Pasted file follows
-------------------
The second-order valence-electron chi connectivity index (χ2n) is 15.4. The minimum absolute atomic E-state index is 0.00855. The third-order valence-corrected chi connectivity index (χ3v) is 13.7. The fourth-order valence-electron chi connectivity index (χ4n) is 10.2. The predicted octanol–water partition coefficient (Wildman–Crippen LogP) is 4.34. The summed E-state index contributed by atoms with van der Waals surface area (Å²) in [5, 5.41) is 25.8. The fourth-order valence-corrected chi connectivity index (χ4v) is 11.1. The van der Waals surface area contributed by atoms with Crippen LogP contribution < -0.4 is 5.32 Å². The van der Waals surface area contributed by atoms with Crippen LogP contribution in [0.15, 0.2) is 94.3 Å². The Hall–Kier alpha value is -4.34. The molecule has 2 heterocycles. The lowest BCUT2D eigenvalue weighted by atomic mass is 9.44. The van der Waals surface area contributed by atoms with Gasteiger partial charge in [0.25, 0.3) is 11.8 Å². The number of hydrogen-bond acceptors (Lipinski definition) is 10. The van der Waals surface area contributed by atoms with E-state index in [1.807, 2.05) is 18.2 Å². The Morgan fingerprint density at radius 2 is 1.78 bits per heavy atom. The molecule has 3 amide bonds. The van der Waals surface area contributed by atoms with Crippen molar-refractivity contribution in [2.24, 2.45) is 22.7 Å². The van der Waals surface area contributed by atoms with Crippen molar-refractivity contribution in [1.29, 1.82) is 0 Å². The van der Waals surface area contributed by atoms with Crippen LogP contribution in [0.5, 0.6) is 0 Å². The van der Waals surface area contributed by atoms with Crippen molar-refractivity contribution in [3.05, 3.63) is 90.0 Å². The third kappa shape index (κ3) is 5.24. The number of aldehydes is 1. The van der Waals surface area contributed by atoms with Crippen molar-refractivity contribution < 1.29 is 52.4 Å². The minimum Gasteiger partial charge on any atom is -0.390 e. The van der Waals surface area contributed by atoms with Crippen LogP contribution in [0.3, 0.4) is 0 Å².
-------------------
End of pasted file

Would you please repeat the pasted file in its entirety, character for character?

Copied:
The second-order valence-electron chi connectivity index (χ2n) is 15.4. The minimum absolute atomic E-state index is 0.00855. The third-order valence-corrected chi connectivity index (χ3v) is 13.7. The fourth-order valence-electron chi connectivity index (χ4n) is 10.2. The predicted octanol–water partition coefficient (Wildman–Crippen LogP) is 4.34. The summed E-state index contributed by atoms with van der Waals surface area (Å²) in [5, 5.41) is 25.8. The fourth-order valence-corrected chi connectivity index (χ4v) is 11.1. The van der Waals surface area contributed by atoms with Crippen LogP contribution < -0.4 is 5.32 Å². The van der Waals surface area contributed by atoms with Crippen LogP contribution in [0.15, 0.2) is 94.3 Å². The Hall–Kier alpha value is -4.34. The molecule has 2 heterocycles. The lowest BCUT2D eigenvalue weighted by atomic mass is 9.44. The van der Waals surface area contributed by atoms with Gasteiger partial charge in [0.25, 0.3) is 11.8 Å². The number of hydrogen-bond acceptors (Lipinski definition) is 10. The van der Waals surface area contributed by atoms with E-state index in [1.807, 2.05) is 18.2 Å². The Morgan fingerprint density at radius 2 is 1.78 bits per heavy atom. The molecule has 3 amide bonds. The van der Waals surface area contributed by atoms with Crippen molar-refractivity contribution in [2.24, 2.45) is 22.7 Å². The van der Waals surface area contributed by atoms with Crippen molar-refractivity contribution in [1.29, 1.82) is 0 Å². The van der Waals surface area contributed by atoms with Crippen LogP contribution in [0.5, 0.6) is 0 Å². The van der Waals surface area contributed by atoms with Crippen molar-refractivity contribution in [3.05, 3.63) is 90.0 Å². The third kappa shape index (κ3) is 5.24. The number of aldehydes is 1. The van der Waals surface area contributed by atoms with Crippen molar-refractivity contribution < 1.29 is 52.4 Å². The minimum Gasteiger partial charge on any atom is -0.390 e. The van der Waals surface area contributed by atoms with Crippen LogP contribution in [0.3, 0.4) is 0 Å².